Sunrise in Suburbia, Phoenix Bookshop (New York, NY), 1968.
Three Madrigals, Poet's Press, 1969.
(With James Schuyler) A Nest of Ninnies (novel), Dutton (New York, NY), 1969.
Fragment (poem; also see below), Black Sparrow Press (Santa Barbara, CA), 1969.
Evening in the Country, Spanish Main Press, 1970.
The Double Dream of Spring (includes "Fragment," originally published in book form), Dutton (New York, NY), 1970.
The New Spirit, Adventures in Poetry, 1970.
(With Lee Hawood and Tom Raworth) Penguin Modern Poets 19, Penguin (New York, NY), 1971.
Three Poems, Viking (New York, NY), 1972.
The Serious Doll, privately printed, 1975.
(With Joe Brainard) The Vermont Notebook (poems), Black Sparrow Press (Santa Barbara, CA), 1975, reprinted, Granary Books (Calais, VT), 2001.
Self-Portrait in a Convex Mirror (poems), Viking (New York, NY), 1975.
Houseboat Days (poems), Viking (New York, NY), 1977, reprinted, Farrar, Straus (New York, NY), 1999.
As We Know (poems), Viking (New York, NY), 1979.
Shadow Train: Fifty Lyrics, Viking (New York, NY), 1981.
(With others) R. B. Kitaj: Paintings, Drawings, Pastels, Smithsonian Institution (Washington, DC), 1981.
(With others) Apparitions (poems), Lord John Press (Northridge, CA), 1981.
Fairfield Porter: Realist Painter in an Age of Abstraction, New York Graphic Society (New York, NY), 1983.
A Wave (poems), Viking (New York, NY), 1984.
Selected Poems, Viking (New York, NY), 1985.
April Galleons, Penguin (New York, NY), 1987.
The Ice Storm, Hanuman Books, 1987.
Reported Sightings: Art Chronicles, 1957-1987 (art criticism), edited by David Bergman, Knopf (New York, NY), 1989.
Three Poems (different text than 1972 volume with same title), Ecco Press (New York, NY), 1989.
Haibun, illustrations by Judith Shea, Collectif Génération (Colombes, France), 1990.
Flow Chart (poem), Knopf (New York, NY), 1991.
Hotel Lautreamont, Knopf (New York, NY), 1992.
Three Books (poems), Penguin (New York, NY), 1993.
And the Stars Were Shining, Farrar, Straus (New York, NY), 1994.
Can You Hear, Bird, Farrar, Straus (New York, NY), 1995.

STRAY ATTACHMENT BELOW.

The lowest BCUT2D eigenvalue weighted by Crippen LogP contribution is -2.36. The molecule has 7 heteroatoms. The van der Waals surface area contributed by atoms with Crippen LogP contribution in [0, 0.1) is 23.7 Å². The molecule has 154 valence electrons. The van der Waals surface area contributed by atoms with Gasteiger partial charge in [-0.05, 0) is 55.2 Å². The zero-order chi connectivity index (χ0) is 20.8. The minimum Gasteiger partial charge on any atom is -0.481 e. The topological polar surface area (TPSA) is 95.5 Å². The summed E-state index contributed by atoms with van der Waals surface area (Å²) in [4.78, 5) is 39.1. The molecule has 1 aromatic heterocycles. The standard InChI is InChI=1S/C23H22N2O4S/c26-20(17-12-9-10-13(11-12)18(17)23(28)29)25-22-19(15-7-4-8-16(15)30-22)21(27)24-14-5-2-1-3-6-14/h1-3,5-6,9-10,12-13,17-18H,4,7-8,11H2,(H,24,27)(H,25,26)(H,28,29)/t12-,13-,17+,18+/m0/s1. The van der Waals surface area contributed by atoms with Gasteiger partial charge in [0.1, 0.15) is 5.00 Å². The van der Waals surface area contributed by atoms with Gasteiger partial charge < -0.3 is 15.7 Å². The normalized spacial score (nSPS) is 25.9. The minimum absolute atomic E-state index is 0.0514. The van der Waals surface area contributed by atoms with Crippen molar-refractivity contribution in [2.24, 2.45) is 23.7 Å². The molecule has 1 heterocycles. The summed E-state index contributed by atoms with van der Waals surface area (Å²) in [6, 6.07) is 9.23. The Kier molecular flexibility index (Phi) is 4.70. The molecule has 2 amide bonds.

Pistils (essays), photographs by Robert Mapplethorpe, Random House (New York, NY), 1996.
Wakefulness, Farrar, Straus (New York, NY), 1998.
The Mooring of Starting Out: The First Five Books of Poetry, Ecco Press (Hopewell, NJ), 1998.
Girls on the Run, Farrar, Straus (New York, NY), 1999.
Other Traditions: The Charles Eliot Norton Lectures, Harvard University Press (Cambridge, MA), 2000.
Your Name Here: Poems, Farrar, Straus (New York, NY), 2000.
As Umbrellas Follow Rain, Qua Books (Lennox, MA), 2001.
Chinese Whispers: Poems, Farrar, Straus (New York, NY), 2002.
Works have been anthologized in New American Poetry, 1945-1960, Grove (New York, NY), 1960; A Controversy of Poets, edited by Paris Leary and Robert Kelly, Doubleday/Anchor (New York, NY), 1964; L'Avant-Garde aujourd'hui, [Brussels, Belgium], 1965; Anthology of New York Poets, Random House (New York, NY), 1969; The Voice That Is Great within Us: American Poetry of the Twentieth Century, Bantam (New York, NY), 1970; Contemporary American Poetry, Houghton Mifflin (Boston, MA), 1971; Fifty Modern American and British Poets, 1920-1970, edited by Louis Untermeyer, McKay (New York, NY), 1973; and Shake the Kaleidoscope: A New Anthology of Modern Poetry, Simon & Schuster (New York, NY), 1973.
Contributor of poetry to periodicals, including New York Review of Books, Partisan Review, Harper's, and New Yorker; contributor of art criticism to periodicals, including Art International and Aujourd'hui; contributor of literary criticism to New York Review of Books, Saturday Review, Poetry, Bizarre (Paris, France), and other periodicals.
The Heroes (one-act; also see below; produced Off-Broadway, 1952; produced in London, England, 1982), in Artists' Theater, edited by Herbert Machiz, Grove (New York, NY), 1969.
The Compromise (three-act; also see below; produced in Cambridge, MA, at the Poet's Theater, 1956), in The Hasty Papers, Alfred Leslie, 1960.
The Philosopher (one-act; also see below), in Art and Literature, number 2, 1964.
Three Plays (contains The Heroes, The Compromise, and The Philosopher), Z Press (Calais, VT), 1978.
(With others) The American Literary Anthology, Farrar, Straus (New York, NY), 1968.
(With Thomas B. Hess) Light, Macmillan (New York, NY), 1969.
(With Thomas B. Hess) Painters Painting, Newsweek (New York, NY), 1971.
(With Thomas B. Hess) Art of the Grand Eccentrics, Macmillan (New York, NY), 1971.
(With Thomas B. Hess) Avant-Garde Art, Macmillan (New York, NY), 1971.
Penguin Modern Poets 24: Ken Ward Elmslie, Kenneth Hoch, James Schuyler, Penguin (New York, NY), 1974.
Richard F. Sknow, The Funny Place, O'Hara (Chicago, IL), 1975.